Most of what the public thinks it knows about the people inside prisons — the officers and the inmates — is simplistic and distorted. Correctional officers aren’t brutes; they’re ordinary men and women, doing an ugly job the public chooses to ignore. Similarly, most inmates aren’t monsters; they’re flawed humans who have made mistakes.
“No Place Like Home” takes place during a one-day hostage crisis in a state prison. The protagonist, a prison officer known only as “the Captain” is one of the hostages, and the story, in third-person, is told almost entirely from his point of view. Through flashbacks, the reader learns of the characters’ pasts, and much about the day-to-day routine inside a state prison, which by normal standards is anything but routine. The lives of the characters is expanded upon so the reader knows them as much more than officer and inmates.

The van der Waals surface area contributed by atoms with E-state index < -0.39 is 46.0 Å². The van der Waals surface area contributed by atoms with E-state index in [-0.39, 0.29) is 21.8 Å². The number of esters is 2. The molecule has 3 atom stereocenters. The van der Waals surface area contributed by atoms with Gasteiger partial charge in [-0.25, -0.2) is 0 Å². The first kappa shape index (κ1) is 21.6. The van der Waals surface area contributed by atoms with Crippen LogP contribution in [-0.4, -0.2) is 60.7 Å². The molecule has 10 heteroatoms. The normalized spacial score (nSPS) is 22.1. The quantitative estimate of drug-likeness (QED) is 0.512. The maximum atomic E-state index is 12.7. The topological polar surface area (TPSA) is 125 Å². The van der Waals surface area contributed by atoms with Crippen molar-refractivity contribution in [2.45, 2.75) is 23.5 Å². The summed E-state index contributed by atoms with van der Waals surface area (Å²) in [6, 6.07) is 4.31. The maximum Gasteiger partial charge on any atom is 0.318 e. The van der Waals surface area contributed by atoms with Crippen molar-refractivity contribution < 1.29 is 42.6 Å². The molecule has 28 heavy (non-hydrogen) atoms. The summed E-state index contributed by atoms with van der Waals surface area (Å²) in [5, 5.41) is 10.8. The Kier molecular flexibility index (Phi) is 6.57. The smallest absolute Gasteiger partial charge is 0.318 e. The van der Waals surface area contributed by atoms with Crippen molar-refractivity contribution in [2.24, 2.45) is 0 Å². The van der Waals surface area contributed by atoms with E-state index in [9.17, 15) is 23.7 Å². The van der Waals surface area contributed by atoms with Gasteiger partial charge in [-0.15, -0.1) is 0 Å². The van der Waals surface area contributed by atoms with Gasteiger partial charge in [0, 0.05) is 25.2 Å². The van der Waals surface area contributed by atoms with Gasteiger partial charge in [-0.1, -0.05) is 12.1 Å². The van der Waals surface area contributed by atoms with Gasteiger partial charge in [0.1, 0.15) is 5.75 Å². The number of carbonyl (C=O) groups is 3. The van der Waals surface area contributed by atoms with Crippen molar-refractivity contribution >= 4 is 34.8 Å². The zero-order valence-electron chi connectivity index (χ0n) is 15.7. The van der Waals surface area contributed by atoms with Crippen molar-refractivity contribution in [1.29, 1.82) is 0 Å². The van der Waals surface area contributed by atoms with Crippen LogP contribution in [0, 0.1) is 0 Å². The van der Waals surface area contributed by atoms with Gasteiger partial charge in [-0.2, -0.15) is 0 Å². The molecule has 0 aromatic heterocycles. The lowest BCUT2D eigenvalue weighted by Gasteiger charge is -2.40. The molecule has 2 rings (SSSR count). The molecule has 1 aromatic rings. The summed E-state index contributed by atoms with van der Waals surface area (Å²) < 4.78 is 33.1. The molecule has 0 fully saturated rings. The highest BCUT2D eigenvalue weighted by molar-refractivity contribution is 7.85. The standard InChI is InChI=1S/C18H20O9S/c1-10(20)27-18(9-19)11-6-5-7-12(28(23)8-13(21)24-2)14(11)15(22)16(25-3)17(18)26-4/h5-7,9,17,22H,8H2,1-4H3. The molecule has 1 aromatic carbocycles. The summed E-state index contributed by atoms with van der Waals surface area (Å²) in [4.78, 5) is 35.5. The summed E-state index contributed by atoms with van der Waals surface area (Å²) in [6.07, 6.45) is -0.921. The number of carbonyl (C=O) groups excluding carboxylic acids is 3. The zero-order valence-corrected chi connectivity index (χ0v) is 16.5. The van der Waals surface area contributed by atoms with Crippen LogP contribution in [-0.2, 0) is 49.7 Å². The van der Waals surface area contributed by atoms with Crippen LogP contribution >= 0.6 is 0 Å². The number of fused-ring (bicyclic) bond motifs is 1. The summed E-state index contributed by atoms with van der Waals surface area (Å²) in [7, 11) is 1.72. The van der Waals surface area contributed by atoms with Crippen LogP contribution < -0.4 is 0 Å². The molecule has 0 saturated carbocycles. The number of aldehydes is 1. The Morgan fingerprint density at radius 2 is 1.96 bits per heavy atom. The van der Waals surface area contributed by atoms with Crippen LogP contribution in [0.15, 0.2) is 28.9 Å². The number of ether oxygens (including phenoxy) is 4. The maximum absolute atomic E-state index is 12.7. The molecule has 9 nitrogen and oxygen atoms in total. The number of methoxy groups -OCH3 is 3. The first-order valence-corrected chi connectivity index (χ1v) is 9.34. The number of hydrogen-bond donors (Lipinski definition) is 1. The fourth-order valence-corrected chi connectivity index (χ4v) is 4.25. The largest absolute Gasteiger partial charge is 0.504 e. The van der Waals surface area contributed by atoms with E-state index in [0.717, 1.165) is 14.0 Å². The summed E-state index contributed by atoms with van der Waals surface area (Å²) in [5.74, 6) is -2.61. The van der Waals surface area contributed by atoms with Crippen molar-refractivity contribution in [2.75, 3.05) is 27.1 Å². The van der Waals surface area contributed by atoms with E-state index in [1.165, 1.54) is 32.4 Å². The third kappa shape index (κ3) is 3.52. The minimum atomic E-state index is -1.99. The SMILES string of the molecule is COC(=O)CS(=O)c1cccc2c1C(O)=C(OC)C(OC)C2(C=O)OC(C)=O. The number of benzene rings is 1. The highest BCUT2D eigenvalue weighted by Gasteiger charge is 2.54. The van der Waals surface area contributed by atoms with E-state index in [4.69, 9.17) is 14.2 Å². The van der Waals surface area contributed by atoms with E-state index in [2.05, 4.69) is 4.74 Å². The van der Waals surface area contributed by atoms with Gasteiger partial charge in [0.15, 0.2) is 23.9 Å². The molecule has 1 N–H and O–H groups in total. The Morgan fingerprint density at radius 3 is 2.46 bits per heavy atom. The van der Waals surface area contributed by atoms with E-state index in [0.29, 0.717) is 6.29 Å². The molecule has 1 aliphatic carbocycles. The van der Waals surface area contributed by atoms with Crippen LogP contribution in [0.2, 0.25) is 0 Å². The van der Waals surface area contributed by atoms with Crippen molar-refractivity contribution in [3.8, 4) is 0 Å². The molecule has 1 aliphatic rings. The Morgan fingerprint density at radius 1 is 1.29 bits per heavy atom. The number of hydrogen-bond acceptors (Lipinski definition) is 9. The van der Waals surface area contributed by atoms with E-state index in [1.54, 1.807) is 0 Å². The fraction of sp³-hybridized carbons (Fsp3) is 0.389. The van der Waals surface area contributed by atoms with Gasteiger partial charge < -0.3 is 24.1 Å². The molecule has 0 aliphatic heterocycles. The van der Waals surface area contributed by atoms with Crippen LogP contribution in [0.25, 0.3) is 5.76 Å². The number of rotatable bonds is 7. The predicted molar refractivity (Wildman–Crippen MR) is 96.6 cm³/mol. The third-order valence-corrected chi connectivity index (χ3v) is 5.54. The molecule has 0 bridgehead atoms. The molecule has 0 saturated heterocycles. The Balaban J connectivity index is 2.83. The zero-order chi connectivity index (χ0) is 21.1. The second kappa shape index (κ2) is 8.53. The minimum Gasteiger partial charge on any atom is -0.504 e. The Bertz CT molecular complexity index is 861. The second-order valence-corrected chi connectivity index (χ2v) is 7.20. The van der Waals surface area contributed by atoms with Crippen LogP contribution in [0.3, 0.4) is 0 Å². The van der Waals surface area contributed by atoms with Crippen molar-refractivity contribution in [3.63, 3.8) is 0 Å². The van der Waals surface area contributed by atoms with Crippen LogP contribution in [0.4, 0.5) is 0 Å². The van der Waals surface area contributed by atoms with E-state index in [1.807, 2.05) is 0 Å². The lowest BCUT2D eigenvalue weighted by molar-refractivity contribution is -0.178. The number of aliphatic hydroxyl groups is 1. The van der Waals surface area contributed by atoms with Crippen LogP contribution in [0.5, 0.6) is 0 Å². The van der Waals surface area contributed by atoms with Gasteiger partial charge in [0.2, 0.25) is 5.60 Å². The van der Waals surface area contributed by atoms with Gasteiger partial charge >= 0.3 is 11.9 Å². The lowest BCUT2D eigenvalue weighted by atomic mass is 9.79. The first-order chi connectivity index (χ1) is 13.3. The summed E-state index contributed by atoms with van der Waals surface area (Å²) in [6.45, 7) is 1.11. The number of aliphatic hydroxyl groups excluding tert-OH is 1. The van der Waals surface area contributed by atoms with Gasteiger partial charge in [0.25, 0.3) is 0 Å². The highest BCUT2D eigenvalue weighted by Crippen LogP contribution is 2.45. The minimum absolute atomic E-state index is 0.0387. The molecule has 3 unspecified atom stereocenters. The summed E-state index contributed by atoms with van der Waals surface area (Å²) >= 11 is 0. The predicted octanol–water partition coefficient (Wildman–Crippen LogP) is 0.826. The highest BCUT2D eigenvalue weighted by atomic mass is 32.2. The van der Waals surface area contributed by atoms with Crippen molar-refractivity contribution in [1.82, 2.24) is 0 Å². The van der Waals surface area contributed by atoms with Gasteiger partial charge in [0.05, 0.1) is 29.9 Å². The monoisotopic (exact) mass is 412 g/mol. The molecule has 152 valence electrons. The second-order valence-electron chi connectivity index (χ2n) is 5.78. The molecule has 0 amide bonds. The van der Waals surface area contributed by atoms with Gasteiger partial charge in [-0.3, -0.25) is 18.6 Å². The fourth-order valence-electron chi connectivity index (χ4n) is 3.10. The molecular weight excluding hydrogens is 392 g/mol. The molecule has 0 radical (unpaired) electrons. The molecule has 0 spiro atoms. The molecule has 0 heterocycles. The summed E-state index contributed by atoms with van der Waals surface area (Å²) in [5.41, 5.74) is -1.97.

My book, from the perspective of “someone who has been there,” brings out both the comedy and tragedy of today’s prisons and the people that work and live in them.
$12.95 / Perfectbound
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